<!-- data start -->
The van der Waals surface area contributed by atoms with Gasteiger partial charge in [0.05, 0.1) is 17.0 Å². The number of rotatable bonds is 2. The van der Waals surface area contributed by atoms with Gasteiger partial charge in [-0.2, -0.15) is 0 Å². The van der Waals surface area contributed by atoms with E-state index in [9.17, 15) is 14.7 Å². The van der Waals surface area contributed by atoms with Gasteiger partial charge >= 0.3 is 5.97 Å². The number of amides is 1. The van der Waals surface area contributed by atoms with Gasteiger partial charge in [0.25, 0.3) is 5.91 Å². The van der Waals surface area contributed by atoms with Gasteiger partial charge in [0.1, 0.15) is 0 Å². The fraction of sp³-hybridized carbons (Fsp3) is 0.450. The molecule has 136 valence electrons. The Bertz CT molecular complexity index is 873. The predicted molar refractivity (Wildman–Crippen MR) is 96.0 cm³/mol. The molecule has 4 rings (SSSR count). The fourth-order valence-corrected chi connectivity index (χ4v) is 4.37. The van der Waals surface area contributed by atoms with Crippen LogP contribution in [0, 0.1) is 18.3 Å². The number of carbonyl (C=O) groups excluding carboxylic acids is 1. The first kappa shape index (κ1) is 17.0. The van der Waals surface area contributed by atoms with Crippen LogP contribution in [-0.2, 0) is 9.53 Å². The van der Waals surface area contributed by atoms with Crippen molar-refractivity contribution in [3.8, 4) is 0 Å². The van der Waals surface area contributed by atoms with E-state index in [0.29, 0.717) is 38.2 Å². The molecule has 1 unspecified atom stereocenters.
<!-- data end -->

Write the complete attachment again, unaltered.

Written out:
The van der Waals surface area contributed by atoms with Gasteiger partial charge in [0.05, 0.1) is 17.0 Å². The number of rotatable bonds is 2. The van der Waals surface area contributed by atoms with Gasteiger partial charge in [-0.2, -0.15) is 0 Å². The van der Waals surface area contributed by atoms with E-state index in [9.17, 15) is 14.7 Å². The van der Waals surface area contributed by atoms with Gasteiger partial charge >= 0.3 is 5.97 Å². The number of amides is 1. The van der Waals surface area contributed by atoms with Gasteiger partial charge in [0.25, 0.3) is 5.91 Å². The van der Waals surface area contributed by atoms with Gasteiger partial charge in [0.1, 0.15) is 0 Å². The fraction of sp³-hybridized carbons (Fsp3) is 0.450. The molecule has 136 valence electrons. The Bertz CT molecular complexity index is 873. The predicted molar refractivity (Wildman–Crippen MR) is 96.0 cm³/mol. The molecule has 4 rings (SSSR count). The fourth-order valence-corrected chi connectivity index (χ4v) is 4.37. The van der Waals surface area contributed by atoms with Crippen LogP contribution in [0, 0.1) is 18.3 Å². The number of carbonyl (C=O) groups excluding carboxylic acids is 1. The first kappa shape index (κ1) is 17.0. The van der Waals surface area contributed by atoms with Crippen LogP contribution in [-0.2, 0) is 9.53 Å². The van der Waals surface area contributed by atoms with Crippen molar-refractivity contribution in [3.8, 4) is 0 Å². The van der Waals surface area contributed by atoms with E-state index in [0.29, 0.717) is 38.2 Å². The molecule has 1 unspecified atom stereocenters.